I’m a Believer

If you’re reading this because you think this post is about the 1967 song “I’m a Believer” by the Monkees, it’s not. Not even close.

022D0AC0-1820-43FC-91E9-2EF94E30FEDAWhat this post is about is that I was talking to a friend of mine this past weekend. He’s a fairly religious person and he knows that I’m an atheist. He told me that he didn’t understand how anyone could be a “non-believer.” Apparently he believes, like many people, that being an atheist means that you’re a “non-believer.”

Do you tend to call those who don’t believe in God “non-believers”? Well, if you do, your definition of “believer” is way too narrow. You’re thinking that the word “believer” applies only to a belief system, a religious belief system. A belief in a supreme being, a greater intelligence, a supernatural deity. And for most Americans, that means believing in God, Yahweh, Allah, or whatever you call your deity.

As an atheist, I believe that God does not exist. I believe that Christians, Jews, and Muslims made up God in the same way that Greeks and Romans, for example, made up Zeus and Jupiter and all the other gods they believed in.

But just because I don’t believe that God exists doesn’t make me a non-believer. Because that would imply that I don’t believe in anything. I believe in a lot of things.

I believe that we didn’t exist before we were born and that we will cease to exist in any form after we die.

I believe that our universe is almost 14 billion years old and that the planet we live on is 4.5 billion years old. I believe in evolution. And I believe that we are working pretty damn hard to destroy our planet’s ability to sustain human life.

I believe in a woman’s rights to choose. I believe in free speech, in freedom of (or from) religion, in equal rights for gays, and in gun control. I also believe in the separation of church and state.

But wait, there’s more that I believe. I believe that humans are fallible and that we all make mistakes. Some more than others. I believe that most people are good, decent, and moral, regardless of their religious beliefs — or lack thereof. And I believe in my country. Just not in “God and country.”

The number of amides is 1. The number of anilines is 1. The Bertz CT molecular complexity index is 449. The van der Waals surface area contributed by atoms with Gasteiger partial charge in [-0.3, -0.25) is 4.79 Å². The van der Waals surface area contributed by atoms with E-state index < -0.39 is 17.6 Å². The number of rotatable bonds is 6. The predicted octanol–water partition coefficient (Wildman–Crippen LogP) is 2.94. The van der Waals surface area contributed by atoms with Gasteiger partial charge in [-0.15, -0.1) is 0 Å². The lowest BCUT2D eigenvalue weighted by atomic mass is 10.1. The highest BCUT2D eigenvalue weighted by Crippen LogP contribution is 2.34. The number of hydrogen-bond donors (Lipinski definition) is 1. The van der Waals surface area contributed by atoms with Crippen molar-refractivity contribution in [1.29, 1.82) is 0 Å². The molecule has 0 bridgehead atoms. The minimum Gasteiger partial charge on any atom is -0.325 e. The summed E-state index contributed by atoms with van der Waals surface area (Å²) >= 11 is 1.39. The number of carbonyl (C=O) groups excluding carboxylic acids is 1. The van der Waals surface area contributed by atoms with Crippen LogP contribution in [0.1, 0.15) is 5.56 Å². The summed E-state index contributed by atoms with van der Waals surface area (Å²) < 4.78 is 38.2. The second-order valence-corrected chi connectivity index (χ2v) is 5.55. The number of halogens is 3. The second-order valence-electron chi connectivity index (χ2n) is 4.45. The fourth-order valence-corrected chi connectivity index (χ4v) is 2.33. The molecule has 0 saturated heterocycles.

Yeah, I know. You’re thinking that these beliefs make me a liberal, which is the next worst label a person can have after atheist, right?

You’re also thinking that these are not beliefs. These are philosophies. These are ideologies. And you’re thinking that I’m expressing political opinions, not, you know, beliefs.

Sorry, I don’t believe that. Yes, these are philosophical beliefs. They are ideological and even political beliefs. But they are, nevertheless, beliefs. Other than from a very narrow religious perspective, just because I don’t believe in God, doesn’t make me a non-believer. I have a whole host of beliefs. Because I am a human being and I am alive.

There is not one of us — unless you’re dead — who doesn’t believe in something.

And now, for those of you who took the time to read my 520-word post, here’s a reward for your effort.

FFfAW — Juxtaposition

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“Is that a lantern?” Jayne asked, pointing to the orange item.

Yes,” Tim responded. “It’s a battery operated lantern that my parents put out on our front porch every year on Halloween.”

“But that winged lion on the lantern’s top,” Jayne said. “Isn’t that a Christian symbol?”

“Yes,” Tim said. “It’s one of four creatures standing around the throne of the Almighty in the Gospel of St. Mark. The winged lion appeared in Prophet Ezekiel’s vision, where four winged creatures represented the four evangelists — Matthew the human, Mark the lion, Luke the bull, and John the eagle.”

“But Halloween is a pagan holiday?” Jayne said. “Why would a Halloween lantern have a Christian symbol on it?”

“Well,” Tim explained. “It’s a compromise between my mother and father. Juxtaposing a Christian symbol on the pagan holiday sends a spiritual message, thus satisfying them both, since he’s an atheist and he loves Halloween, while she’s Catholic and not a Halloween fan.”

“Oh,” said Jayne, But what does that make you?” Jayne asked.

“Very confused,” Tim answered.

(174 words)


Written for this week’s Flash Fiction for Aspiring Writers from Priceless Joy. Photo credit: wildverbs.

All Dressed Up and No Place to Go

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I probably shouldn’t do this. It’s against my better judgment. After all, my philosophy is “you do you and I’ll do me.” So I’d be better off just keeping my mouth shut and minding my own business.

I also suggest, should you decide to take a moment and continue reading this post, that you lower your expectations, since I have no special qualifications or knowledge on the subject matter. I am merely expressing my opinion.

So what, exactly, is the subject matter? No biggie. Just the purpose of life is all.

I read a blog post earlier today in which the blogger wrote, “the reason for life is for God to know me, love me, and serve me.” Then the blogger said that our life’s purpose, our mission, is “to know, love, and serve God in this life so we will be happy with Him in Eternity.”

Now I’m not being critical of this blogger for her beliefs. Hey, whatever floats your boat, you know. But what she wrote did confuse me. The two statements seem contradictory to me. Is the purpose of life to let God know, love, and serve us? Or is it for us to know, love, and serve God? Which is it? Or is it both?

The blogger also can’t understand why anyone would fear death, because death is what allows us to be happy with God for eternity. Death, the blogger contends, is life changed, not life taken away.